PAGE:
16. Evidence against the unitary hypothesis of agonist and antagonist action at presynaptic adrenoceptors.

    Science.gov (United States)

    Kalsner, S.

    1982-01-01

    1 The concept that presynaptic receptors regulate noradrenergic transmitter release via a system of inhibitory receptors mediating negative feedback relies on a supposed association between increases in stimulation-induced efflux of [3H]-noradrenaline by antagonists and blockade by them of the inhibitory effects of exogenous noradrenaline. 2 It was shown in guinea-pig ureter, that yohimbine (3 X 10(-7)M), a presumed selective presynaptic antagonist, increased transmitter efflux substantially at 1 Hz and 5 Hz with 100 pulses, purportedly representing antagonism of the inhibitory effect of locally released noradrenaline but did not reduce the inhibitory effect of exogenous noradrenaline (1.8 X 10(-6)M or 1.8 X 10(-7)M) except in one case. 3 Additionally, the inhibitory effect of oxymetazoline (1.0 X 10(-7)M or 1.0 X 10(-8)M) on stimulation-induced efflux was in no way antagonized by yohimbine (3 X 10(-7)M). 4 It is concluded that the increased efflux of [3H]-noradrenaline produced by antagonists and the decreased efflux produced by exogenous agonists may represent actions at different loci and that the hypothesis of presynaptic feedback regulatory sites is still not substantiated. PMID:6128040

  17. Dishevelled proteins are associated with olfactory sensory neuron presynaptic terminals.

    Directory of Open Access Journals (Sweden)

    Diego J Rodriguez-Gil

    Full Text Available Olfactory sensory neurons (OSNs project their axons from the olfactory epithelium toward the olfactory bulb (OB in a heterogeneous and unsorted arrangement. However, as the axons approach the glomerular layer of the OB, axons from OSNs expressing the same odorant receptor (OR sort and converge to form molecularly homogeneous glomeruli. Axon guidance cues, cell adhesion molecules, and OR induced activity have been implicated in the final targeting of OSN axons to specific glomeruli. Less understood, and often controversial, are the mechanisms used by OSN axons to initially navigate from the OE toward the OB. We previously demonstrated a role for Wnt and Frizzled (Fz molecules in OSN axon extension and organization within the olfactory nerve. Building on that we now turned our attention to the downstream signaling cascades from Wnt-Fz interactions. Dishevelled (Dvl is a key molecule downstream of Fz receptors. Three isoforms of Dvl with specific as well as overlapping functions are found in mammals. Here, we show that Dvl-1 expression is restricted to OSNs in the dorsal recess of the nasal cavity, and labels a unique subpopulation of glomeruli. Dvl-2 and Dvl-3 have a widespread distribution in both the OE and OB. Both Dvl-1 and Dvl-2 are associated with intra-glomerular pre-synaptic OSN terminals, suggesting a role in synapse formation/stabilization. Moreover, because Dvl proteins were observed in all OSN axons, we hypothesize that they are important determinants of OSN cell differentiation and axon extension.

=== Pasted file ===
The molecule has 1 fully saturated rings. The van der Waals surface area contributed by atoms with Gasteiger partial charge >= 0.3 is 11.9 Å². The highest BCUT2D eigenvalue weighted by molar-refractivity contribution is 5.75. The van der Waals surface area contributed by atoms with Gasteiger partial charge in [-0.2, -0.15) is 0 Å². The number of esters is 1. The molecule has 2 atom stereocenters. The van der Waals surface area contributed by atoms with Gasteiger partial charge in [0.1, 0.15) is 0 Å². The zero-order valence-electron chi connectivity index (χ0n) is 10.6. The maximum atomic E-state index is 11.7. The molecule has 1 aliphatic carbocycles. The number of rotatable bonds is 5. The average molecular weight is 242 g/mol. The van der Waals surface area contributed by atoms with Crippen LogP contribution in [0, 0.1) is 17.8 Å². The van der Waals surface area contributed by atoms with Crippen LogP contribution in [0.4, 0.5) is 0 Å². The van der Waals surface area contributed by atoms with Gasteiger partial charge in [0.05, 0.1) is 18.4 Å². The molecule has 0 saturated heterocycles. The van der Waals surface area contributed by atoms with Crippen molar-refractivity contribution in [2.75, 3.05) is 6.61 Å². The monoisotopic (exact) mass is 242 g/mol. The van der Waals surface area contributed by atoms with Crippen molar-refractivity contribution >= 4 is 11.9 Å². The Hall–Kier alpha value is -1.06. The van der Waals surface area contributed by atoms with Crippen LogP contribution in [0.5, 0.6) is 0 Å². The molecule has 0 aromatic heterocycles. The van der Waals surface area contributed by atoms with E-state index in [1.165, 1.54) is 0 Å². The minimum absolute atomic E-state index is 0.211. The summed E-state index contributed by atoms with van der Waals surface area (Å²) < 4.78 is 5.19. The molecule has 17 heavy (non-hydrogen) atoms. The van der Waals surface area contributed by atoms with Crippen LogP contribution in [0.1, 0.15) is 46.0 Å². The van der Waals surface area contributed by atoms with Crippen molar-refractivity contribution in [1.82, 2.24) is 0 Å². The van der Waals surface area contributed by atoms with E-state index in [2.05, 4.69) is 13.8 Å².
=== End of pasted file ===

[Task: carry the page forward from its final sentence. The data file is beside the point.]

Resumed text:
18. The hydrogen-atom environment of the ether oxygen atom in crystal structures of some representative muscarinic agonists

    Science.gov (United States)

    Kroon, J.; Scherrenberg, R. L.; Kooijman, H.; Kanters, J. A.

    1990-06-01

    The hypothesis that the ether oxygen atom in muscarinic agonists acts as a hydrogen-bond acceptor is supported by evidence from crystallographic data. The same evidence suggests that in such interactions N +CH⋯O bonds donated by the ligand to the receptor may be involved.

  19. Action potential broadening in a presynaptic channelopathy

    Science.gov (United States)

    Begum, Rahima; Bakiri, Yamina; Volynski, Kirill E.; Kullmann, Dimitri M.

    2016-07-01

    Brain development and interictal function are unaffected in many paroxysmal neurological channelopathies, possibly explained by homoeostatic plasticity of synaptic transmission. Episodic ataxia type 1 is caused by missense mutations of the potassium channel Kv1.1, which is abundantly expressed in the terminals of cerebellar basket cells. Presynaptic action potentials of small inhibitory terminals have not been characterized, and it is not known whether developmental plasticity compensates for the effects of Kv1.1 dysfunction. Here we use visually targeted patch-clamp recordings from basket cell terminals of mice harbouring an ataxia-associated mutation and their wild-type littermates. Presynaptic spikes are followed by a pronounced afterdepolarization, and are broadened by pharmacological blockade of Kv1.1 or by a dominant ataxia-associated mutation. Somatic recordings fail to detect such changes. Spike broadening leads to increased Ca2+ influx and GABA release, and decreased spontaneous Purkinje cell firing. We find no evidence for developmental compensation for inherited Kv1.1 dysfunction.

  20. Impairment of muscarinic transmission in transgenic APPswe/PS1dE9 mice

    Czech Academy of Sciences Publication Activity Database

    Machová, Eva; Jakubík, Jan; Michal, Pavel; Oksman, M.; Iivonen, H.; Tanila, H.; Doležal, Vladimír

    2008-01-01

    Roč. 29, č. 3 (2008), s. 368-378 ISSN 0197-4580 R&D Projects: GA MŠk(CZ) LC554; GA AV ČR(CZ) IAA5011206 Grant - others:EC(XE) QLK1-CT-2002-00172 Institutional research plan: CEZ:AV0Z50110509 Keywords : Alzheimer ´s disease * muscarinic receptors * cholinergic neurotransmission Subject RIV: FH - Neurology Impact factor: 5.959, year: 2008

  1. PRESYNAPTIC DOPAMINE MODULATION BY STIMULANT SELF ADMINISTRATION

    Science.gov (United States)

    España, Rodrigo A.; Jones, Sara R.

    2013-01-01